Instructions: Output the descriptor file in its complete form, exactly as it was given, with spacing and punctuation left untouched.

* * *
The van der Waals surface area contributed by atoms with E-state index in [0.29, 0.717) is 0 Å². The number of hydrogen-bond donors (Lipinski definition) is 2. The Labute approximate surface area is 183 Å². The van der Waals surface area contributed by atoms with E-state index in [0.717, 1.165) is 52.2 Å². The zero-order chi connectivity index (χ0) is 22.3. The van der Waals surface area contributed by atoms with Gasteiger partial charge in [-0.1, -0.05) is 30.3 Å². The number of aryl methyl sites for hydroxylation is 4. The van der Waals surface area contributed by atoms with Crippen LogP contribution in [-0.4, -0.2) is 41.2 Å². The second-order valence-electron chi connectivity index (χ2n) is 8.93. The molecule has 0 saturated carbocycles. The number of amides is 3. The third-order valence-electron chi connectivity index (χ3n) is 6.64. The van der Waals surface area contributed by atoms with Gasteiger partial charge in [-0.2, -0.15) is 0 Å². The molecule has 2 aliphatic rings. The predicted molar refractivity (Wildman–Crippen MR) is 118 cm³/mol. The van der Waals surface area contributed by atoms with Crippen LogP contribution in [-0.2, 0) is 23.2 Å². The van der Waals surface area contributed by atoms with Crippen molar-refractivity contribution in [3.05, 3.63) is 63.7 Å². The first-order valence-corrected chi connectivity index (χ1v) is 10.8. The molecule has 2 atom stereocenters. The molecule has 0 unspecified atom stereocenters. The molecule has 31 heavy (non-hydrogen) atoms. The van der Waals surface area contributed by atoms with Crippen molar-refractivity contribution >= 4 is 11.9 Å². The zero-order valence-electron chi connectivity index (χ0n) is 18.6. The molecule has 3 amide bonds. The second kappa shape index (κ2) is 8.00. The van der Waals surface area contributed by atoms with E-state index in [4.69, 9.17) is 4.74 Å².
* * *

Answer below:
The van der Waals surface area contributed by atoms with E-state index in [0.29, 0.717) is 0 Å². The number of hydrogen-bond donors (Lipinski definition) is 2. The Labute approximate surface area is 183 Å². The van der Waals surface area contributed by atoms with E-state index in [0.717, 1.165) is 52.2 Å². The zero-order chi connectivity index (χ0) is 22.3. The van der Waals surface area contributed by atoms with Gasteiger partial charge in [-0.1, -0.05) is 30.3 Å². The number of aryl methyl sites for hydroxylation is 4. The van der Waals surface area contributed by atoms with Crippen LogP contribution in [-0.4, -0.2) is 41.2 Å². The second-order valence-electron chi connectivity index (χ2n) is 8.93. The molecule has 0 saturated carbocycles. The number of amides is 3. The third-order valence-electron chi connectivity index (χ3n) is 6.64. The van der Waals surface area contributed by atoms with Gasteiger partial charge in [-0.2, -0.15) is 0 Å². The molecule has 2 aliphatic rings. The predicted molar refractivity (Wildman–Crippen MR) is 118 cm³/mol. The van der Waals surface area contributed by atoms with Crippen LogP contribution in [-0.2, 0) is 23.2 Å². The van der Waals surface area contributed by atoms with Crippen molar-refractivity contribution in [3.05, 3.63) is 63.7 Å². The first-order valence-corrected chi connectivity index (χ1v) is 10.8. The molecule has 2 atom stereocenters. The molecule has 0 unspecified atom stereocenters. The molecule has 31 heavy (non-hydrogen) atoms. The van der Waals surface area contributed by atoms with Crippen molar-refractivity contribution >= 4 is 11.9 Å². The zero-order valence-electron chi connectivity index (χ0n) is 18.6. The molecule has 3 amide bonds. The second kappa shape index (κ2) is 8.00. The van der Waals surface area contributed by atoms with E-state index in [4.69, 9.17) is 4.74 Å².